Thursday, April 30, 2009

Time Outlives All Life

How many people could have lived till 1877 and still been able to say George Washington was president when they were born? Turns out Cornelius Vanderbilt was at least one of those people.

Vanderbilt (1794-1877) is the subject of what is reviewed to be an entertaining biography by T.J. Stiles, that is nearly as long as Vanderbilt's life, and, like the man's life, hardly boring.

When I read about someone's age in brackets I always imagine what era they lived through. Who was president when they were born, what inventions were new to them, how did they get around? What was around to see? What was life like?

Horses, steamships and trains were the going means of motion then, and Vanderbilt was involved in all three. Big time. He lived through 18 presidencies. I haven't lived to be an octogenarian, but at 12 presidencies so far it's still hard to think I might match that.

As mentioned in prior postings, I love to string the linkages back. It was only fairly recently I began to realize that my own early schooling was probably in someone's hands who was born in the late 1890s. (I'm sure Mrs. Cornell was 19th century.)

And now because of T.J. Stiles's book, The First Tycoon, I know why Cornelius was known as The Commodore. And then of course I can understand why the hotel on 42nd street, just east of Grand Central Terminal (along Vanderbilt Avenue) that is now The Hyatt was once The Commodore. (The renovation work was extensive.)

If I get old enough, I wonder if looking back I'll think Harry Truman was as quaint as George Washington?

Only time will tell.

Tuesday, April 28, 2009

A Series of Three-Minute Romances

There are a lot of words in today's obituary on Frankie Manning, the ambassador and master of the Lindy Hop, who passed away at 94. And surely it's a good obituary. Just not complete.

How does such a well-constructed three-column story fail to mention how the Lindy Hop got its name, or what dance it was derived from? Terry Monaghan tells us everything interesting about Frankie Manning and the dance. He uses inches of words to describe what Frankie best describes as a "series of three-minute romances." And if Frankie danced with 85 consecutive partners at 85 and wasn't taken to the hospital, then he was on something that hasn't needed FDA approval.

Terry, how hard would this have been?

Sunday, April 26, 2009

Greek Independence Day

Words and word combinations get my attention. The prior posting stopped short at "active breezes." All sorts of questions there. Can a breeze be a breeze if it's not active? We could go on and go, but won't. William Safire has got that job nailed down.

Funny phrases can come next. Playful descriptions that sound funny in their own right, and even funnier when you know something about the person who says them. Like my wife.

I got a call this morning about 9:00 from my wife who had gone into the city to drop my daughter off who was doing the Moore Half-Marathon in Central Park. Her plans were to drop her off, then look for street parking, or at worst, stay in motion, somewhat, to avoid a ticket.

"Guess what day it is."
"I thought it was Sunday...the 26th?"
"It's TAKI-LAKI-LET'S-EAT-SOUVLAKI-DAY!!, that's what it is."
"It's Greek Independence Day?"
"I couldn't get near Fifth,, or Madison...something's going on on Lexington, too."
"Stay away from Ninth, the Norwegians used to get that when I marched in the Greek parade."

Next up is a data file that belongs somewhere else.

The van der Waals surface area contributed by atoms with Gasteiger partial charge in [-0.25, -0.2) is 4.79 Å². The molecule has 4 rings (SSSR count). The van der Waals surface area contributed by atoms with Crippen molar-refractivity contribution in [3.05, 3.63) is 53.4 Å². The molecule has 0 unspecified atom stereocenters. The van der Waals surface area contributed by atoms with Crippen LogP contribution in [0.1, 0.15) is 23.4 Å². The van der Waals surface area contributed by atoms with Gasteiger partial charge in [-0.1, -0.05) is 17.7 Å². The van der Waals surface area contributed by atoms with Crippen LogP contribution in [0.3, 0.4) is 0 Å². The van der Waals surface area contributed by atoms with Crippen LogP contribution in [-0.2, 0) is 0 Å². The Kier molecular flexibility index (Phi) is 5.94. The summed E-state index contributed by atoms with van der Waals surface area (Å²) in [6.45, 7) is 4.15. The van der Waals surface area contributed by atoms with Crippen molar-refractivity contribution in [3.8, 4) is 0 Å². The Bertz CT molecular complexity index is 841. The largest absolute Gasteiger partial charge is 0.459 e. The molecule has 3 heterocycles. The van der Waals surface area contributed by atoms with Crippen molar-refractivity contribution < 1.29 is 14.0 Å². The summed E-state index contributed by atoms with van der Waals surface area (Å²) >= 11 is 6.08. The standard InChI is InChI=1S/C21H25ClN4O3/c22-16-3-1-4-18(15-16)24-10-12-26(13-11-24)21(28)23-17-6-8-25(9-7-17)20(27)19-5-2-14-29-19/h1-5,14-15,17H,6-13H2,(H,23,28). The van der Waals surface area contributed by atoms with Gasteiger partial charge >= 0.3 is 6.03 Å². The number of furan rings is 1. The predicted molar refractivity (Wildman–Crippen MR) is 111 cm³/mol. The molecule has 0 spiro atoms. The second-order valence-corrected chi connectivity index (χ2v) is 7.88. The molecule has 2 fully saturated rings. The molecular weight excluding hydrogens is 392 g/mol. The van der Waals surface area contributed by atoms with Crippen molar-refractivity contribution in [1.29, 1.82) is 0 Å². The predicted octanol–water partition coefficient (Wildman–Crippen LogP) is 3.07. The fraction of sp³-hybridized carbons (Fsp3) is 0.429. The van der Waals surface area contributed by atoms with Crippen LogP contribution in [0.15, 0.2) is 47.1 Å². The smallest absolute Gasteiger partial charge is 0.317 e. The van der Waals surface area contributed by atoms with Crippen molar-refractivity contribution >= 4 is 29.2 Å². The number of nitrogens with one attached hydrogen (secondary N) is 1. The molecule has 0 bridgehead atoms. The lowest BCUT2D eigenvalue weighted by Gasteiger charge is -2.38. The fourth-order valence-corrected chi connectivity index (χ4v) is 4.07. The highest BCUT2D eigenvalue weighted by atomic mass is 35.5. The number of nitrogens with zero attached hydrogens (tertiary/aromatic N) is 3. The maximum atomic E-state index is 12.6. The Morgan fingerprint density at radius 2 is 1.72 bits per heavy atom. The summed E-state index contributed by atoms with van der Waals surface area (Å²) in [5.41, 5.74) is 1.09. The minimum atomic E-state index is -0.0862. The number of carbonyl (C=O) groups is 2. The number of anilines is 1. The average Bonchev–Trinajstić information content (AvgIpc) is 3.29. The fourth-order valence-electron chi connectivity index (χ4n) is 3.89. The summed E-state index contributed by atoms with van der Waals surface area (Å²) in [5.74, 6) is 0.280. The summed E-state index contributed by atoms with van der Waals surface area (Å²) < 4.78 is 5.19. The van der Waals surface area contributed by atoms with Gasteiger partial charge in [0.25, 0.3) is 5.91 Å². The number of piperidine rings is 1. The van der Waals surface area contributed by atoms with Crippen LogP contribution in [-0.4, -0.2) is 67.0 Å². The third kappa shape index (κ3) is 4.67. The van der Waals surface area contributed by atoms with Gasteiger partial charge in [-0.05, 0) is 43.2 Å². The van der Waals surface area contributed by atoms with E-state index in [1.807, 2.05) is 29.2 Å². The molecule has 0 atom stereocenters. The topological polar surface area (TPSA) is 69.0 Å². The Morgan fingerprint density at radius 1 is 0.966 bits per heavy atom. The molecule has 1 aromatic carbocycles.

"I had to spend $27 for a parking garage!"
"I didn't sign the parade permit and forget to tell you."

What she's really mad at is the $27, not that hairy guys in short skirts are going to grab hold of Fifth Avenue for a few hours. It's the not knowing. Be prepared. And she wasn't.

She hates traffic hold-ups. And the people, or things that cause them. She would have been right behind Patton in shooting the two jackasses who stopped pulling their carts on that narrow bridge in Italy and held up the tank convoy.

It's a good thing for the Greeks it's not World War II and she wasn't packin.'

Thursday, April 23, 2009

The Weather Report

Maybe it's because of the economy and there are people doing things they wouldn't ordinarily be doing. Maybe it's because I watched Elvis Costello's Spectacle show last night and was sent off into a word association trance because of his guests, particularly Kris Kristofferson and Rosanne Cash, both favorites of mine.

(Kris performed a song he wrote that was inspired by the candy counter scene in The Grapes of Wrath, thoroughly fitting for a literature Rhodes scholar to be inspired by other words. To say Kris sings is far too inaccurate. At 72, his voice is further away from singing than it was at birth. But with Kris it was never the sound of his voice anyway. It was always the words.)

Or maybe it was because of listening to Bob Dylan this morning while getting ready for work, and I absorbed too many rhymes and word pairings.

Whatever it was, I happened to gaze at the top right box, front page, of the Times, where they dispense a little weather forecast. I don't know who writes these things, but today's struck me like someone was trying out for something else. Like a Pulitzer.

Russell Baker years and years ago wrote of someone in Baltimore who was a weather forecaster, or something like that, who might have gotten themselves in a world of trouble when they announced that "we had some weather today, and we're going to have some more tomorrow."

Today's paper of record: breezes...
Tomorrow...gentle winds...

I think I need a guitar.

Monday, April 20, 2009

My Midwestern Roots

If I didn't know something about Aurora, Illinois I might let it go when Bruce Weber refers to it as a place the same as nowhere. (see John Oros's obituary) The only trouble is my mother spent time growing up in Aurora, which is Gotham City compared to where she was born, Tampico, Illinois.